I’ve upgraded my interweb connection to Web 2.0 in the last few months. Although no-one can really point to what Web 2.0 is (even though there’s a validator for it), many people feel that they know it when they see it. I now defend the term against cynics because I think it’s genuinely useful. To me, it’s a combination of little things: blogging and feedreading, a good quality web browser, in-place dynamic web sites (mostly driven by AJAX), to name but a few. For a technically minded person, I’m atypically late adopting, and so I’ve only recently happened on two powerful aspects of Web 2.0:
Social bookmarking. I now use delicious, so I can manage my bookmarks properly across the many computers I regularly use, as well as discover high-quality sites other people have stumbled upon.
In-browser Flash-based video. You can argue until the cows come home about the technical superiority of this method, but the success of YouTube shows that it’s the way forward. I use to shy away from web-based video because of the hassles involved: Download or stream? Do I have the right codec? Which media player to use? Flash-based video solves this problem.
However, the Flash-based video technique does highlight a problem that users of Web 2.0 sites are likely to encounter for a few years as they become more prevalent: interface inconsistency. It’s been long recognised that consistent user interfaces are a good thing, but everyone thinks that they can make a better scroll bar, and although Flash has been around for some time, it’s so far mostly been relegated to those websites created by designers who value form over function.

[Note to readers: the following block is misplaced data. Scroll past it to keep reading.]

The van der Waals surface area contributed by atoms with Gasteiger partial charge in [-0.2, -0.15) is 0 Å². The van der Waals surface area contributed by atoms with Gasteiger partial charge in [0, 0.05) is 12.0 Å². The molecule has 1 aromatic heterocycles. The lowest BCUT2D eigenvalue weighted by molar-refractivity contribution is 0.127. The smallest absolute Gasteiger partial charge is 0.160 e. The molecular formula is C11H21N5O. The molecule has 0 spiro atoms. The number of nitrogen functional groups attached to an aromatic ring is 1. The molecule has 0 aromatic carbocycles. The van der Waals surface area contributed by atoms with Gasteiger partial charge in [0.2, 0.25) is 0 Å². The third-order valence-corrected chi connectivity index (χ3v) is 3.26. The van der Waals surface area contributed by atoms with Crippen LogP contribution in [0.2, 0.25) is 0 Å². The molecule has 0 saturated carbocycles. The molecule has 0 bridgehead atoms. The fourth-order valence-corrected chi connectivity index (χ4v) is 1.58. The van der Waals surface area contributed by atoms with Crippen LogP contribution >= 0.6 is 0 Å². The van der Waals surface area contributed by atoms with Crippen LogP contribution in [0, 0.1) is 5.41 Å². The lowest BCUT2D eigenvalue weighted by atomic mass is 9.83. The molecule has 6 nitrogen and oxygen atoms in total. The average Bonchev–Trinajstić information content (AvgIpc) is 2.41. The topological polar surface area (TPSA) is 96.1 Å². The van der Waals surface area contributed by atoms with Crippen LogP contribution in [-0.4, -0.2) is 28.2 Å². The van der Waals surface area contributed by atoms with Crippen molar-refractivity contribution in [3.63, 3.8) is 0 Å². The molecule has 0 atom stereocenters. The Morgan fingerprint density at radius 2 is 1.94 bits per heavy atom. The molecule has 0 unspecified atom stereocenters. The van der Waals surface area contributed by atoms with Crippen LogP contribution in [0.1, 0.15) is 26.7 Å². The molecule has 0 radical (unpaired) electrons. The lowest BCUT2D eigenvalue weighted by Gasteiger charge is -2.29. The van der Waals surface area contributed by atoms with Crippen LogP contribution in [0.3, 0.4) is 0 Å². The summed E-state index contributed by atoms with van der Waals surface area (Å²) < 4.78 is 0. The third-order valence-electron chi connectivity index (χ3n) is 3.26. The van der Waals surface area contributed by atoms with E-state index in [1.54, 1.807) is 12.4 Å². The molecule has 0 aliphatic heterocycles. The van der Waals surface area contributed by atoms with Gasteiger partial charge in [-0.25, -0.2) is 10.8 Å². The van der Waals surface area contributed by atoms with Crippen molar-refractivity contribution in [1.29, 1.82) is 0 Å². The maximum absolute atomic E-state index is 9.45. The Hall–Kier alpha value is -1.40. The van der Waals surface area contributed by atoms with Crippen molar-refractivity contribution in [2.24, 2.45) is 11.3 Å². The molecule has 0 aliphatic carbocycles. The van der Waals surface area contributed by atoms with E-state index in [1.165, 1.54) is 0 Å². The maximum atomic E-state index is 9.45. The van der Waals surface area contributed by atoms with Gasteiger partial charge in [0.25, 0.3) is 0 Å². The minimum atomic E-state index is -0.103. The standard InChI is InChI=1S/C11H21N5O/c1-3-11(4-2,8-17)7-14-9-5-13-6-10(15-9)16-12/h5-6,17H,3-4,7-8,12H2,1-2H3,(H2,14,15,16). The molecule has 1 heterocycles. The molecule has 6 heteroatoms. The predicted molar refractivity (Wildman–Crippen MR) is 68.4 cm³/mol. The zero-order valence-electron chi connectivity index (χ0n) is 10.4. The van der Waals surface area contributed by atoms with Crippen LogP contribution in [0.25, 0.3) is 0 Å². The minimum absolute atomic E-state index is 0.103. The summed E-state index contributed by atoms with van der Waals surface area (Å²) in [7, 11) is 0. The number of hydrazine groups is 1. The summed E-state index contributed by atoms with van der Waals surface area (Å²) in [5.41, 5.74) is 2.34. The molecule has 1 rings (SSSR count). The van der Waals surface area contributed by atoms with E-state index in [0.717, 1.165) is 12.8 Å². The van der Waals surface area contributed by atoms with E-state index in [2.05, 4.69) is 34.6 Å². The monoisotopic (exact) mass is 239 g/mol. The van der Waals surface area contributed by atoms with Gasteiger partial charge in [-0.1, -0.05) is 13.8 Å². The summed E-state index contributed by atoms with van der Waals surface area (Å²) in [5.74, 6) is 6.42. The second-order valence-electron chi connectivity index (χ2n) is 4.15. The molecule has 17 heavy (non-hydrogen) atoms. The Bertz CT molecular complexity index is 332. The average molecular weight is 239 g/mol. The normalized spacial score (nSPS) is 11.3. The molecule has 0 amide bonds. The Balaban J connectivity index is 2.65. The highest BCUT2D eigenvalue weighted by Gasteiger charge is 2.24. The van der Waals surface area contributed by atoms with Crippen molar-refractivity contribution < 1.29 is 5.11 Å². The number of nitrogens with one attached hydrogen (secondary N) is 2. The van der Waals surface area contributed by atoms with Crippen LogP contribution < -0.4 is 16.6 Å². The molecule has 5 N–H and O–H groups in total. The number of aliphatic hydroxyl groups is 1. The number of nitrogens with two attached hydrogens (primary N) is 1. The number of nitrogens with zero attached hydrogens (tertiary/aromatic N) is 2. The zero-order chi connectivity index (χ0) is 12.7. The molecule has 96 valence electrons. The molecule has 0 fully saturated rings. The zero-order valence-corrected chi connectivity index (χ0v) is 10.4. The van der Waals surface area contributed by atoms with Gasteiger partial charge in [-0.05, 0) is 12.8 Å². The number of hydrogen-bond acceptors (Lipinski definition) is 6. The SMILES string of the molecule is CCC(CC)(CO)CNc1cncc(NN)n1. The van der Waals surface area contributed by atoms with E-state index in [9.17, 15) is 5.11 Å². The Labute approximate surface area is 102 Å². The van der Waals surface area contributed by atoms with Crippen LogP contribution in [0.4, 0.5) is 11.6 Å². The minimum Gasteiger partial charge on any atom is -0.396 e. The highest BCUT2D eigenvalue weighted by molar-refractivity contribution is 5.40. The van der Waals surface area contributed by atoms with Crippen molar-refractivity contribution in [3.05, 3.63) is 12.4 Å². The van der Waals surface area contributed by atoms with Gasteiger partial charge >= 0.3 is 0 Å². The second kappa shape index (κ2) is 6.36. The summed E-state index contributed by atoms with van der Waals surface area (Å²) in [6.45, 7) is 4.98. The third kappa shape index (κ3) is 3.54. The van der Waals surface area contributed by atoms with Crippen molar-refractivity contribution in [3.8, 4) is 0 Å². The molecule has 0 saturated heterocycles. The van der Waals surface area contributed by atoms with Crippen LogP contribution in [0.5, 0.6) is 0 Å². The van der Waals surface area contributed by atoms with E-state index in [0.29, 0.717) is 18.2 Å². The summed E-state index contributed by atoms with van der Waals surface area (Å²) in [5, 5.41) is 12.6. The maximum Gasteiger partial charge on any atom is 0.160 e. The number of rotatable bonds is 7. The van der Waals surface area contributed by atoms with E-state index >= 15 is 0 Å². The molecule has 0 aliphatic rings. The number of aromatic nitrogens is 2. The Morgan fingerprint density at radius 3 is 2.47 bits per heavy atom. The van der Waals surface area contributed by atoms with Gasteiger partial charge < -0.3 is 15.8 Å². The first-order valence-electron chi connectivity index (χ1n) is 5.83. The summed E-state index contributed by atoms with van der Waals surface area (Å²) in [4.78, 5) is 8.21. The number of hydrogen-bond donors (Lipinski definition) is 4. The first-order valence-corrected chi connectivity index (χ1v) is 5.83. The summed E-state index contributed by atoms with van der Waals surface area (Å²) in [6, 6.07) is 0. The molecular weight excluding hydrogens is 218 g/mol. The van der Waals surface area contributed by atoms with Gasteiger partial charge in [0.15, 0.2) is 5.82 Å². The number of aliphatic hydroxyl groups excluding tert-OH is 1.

Now that there’s a great use for Flash (no, hang on, really great), and AJAX is becoming more widespread, we will go through some years of pain before the UI conventions are worked out and those who stray are vilified, rather than held up as paragons of originality - it seems to have already started with the hourglass, as well as on some of the cruddier YouTube-imitating sites (several of which don’t let you skip forward in videos). This phase of inconsistency has happened plenty of times before in UI history, although never in an uglier way than some of the first web sites. Brace yourself, it’s coming again.